Whether students are analyzing concurrent engineering concepts, describing an idea for innovation, synthesizing lean principles, or examining blue ocean ideas, they are doing so with real-world challenges in mind. Many students in Kettering University Online programs have had great success after approaching senior leadership in their organizations with a new idea to implement a creative solution to a problem as a result of what they learned in their courses. When this happens, the philosophy of “Learn Today - Use Tomorrow” is reinforced in a concrete and sustainable way, benefiting both student and employer.

Cultivating an Environment of Innovation

Kettering University opened its doors in 1919, as a night school known as the School of Automobile Trades. The school welcomed skilled and unskilled automobile factory workers who would soon learn how to become engineers, managers, and business executives. Innovation is the process of implementing new ideas or phasing out old ones and Kettering made innovation a high priority from the beginning.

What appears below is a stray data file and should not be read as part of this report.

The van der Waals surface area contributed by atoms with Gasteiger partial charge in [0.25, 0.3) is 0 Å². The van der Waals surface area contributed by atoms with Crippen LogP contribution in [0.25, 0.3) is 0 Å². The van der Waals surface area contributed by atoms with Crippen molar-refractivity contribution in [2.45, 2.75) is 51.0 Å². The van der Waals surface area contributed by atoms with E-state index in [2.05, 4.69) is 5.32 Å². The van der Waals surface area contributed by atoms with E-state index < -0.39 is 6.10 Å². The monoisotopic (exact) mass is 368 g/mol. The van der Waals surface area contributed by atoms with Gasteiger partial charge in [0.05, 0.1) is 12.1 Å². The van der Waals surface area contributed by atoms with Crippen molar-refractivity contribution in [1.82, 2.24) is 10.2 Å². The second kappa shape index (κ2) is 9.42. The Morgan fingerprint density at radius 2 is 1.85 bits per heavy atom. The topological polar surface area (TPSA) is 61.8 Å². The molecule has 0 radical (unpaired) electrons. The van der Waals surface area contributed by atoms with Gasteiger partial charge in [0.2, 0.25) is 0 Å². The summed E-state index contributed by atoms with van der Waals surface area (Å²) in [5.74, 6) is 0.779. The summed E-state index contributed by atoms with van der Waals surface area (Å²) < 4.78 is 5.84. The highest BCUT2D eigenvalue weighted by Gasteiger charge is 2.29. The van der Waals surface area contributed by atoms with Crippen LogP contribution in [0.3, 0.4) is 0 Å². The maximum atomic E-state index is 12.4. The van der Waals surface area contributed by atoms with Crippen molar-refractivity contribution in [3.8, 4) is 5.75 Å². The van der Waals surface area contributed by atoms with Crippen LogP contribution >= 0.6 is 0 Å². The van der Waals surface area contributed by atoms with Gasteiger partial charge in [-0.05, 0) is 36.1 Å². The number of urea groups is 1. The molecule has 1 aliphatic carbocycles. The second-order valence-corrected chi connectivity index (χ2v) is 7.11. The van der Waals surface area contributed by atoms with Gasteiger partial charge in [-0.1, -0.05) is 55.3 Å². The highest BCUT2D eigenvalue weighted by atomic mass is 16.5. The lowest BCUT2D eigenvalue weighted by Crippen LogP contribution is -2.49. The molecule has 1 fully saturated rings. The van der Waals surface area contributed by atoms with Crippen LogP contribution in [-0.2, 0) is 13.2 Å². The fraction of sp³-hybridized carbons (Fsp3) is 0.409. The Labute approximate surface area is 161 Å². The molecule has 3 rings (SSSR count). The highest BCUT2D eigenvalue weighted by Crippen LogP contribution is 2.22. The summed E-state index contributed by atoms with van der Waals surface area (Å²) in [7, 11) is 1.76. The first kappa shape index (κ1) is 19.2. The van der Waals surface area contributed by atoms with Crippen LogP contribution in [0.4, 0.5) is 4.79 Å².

Kettering University Online is committed to cultivating, nurturing, and celebrating innovation. This is evidenced by a host of initiatives:

  • Creation of the Innovation Center at Kettering University designed to grow high-tech entrepreneurship.
  • Development of the Kettering University GM Mobility Research Center designed to research, develop, and test new mobility and transportation technologies.
  • Establishment of the FIRST Robotics Center, the first center of its kind on any university campus to provide machining tools, software, and a practice field to design and build robots.

Innovation, much like creativity, does not happen in a vacuum. Innovation can only come to fruition if nurtured. Kettering University Online creates that environment:

  • Providing access to faculty who are industry experts with high-quality academic credentials.
  • Providing insight into market demands and the needs of global industries through relationships with over 500 corporate partners.
  • Offering an intense academic curriculum with the ability to manage it on your own time as not all innovations are thought of between 9 a.m. and 5 p.m.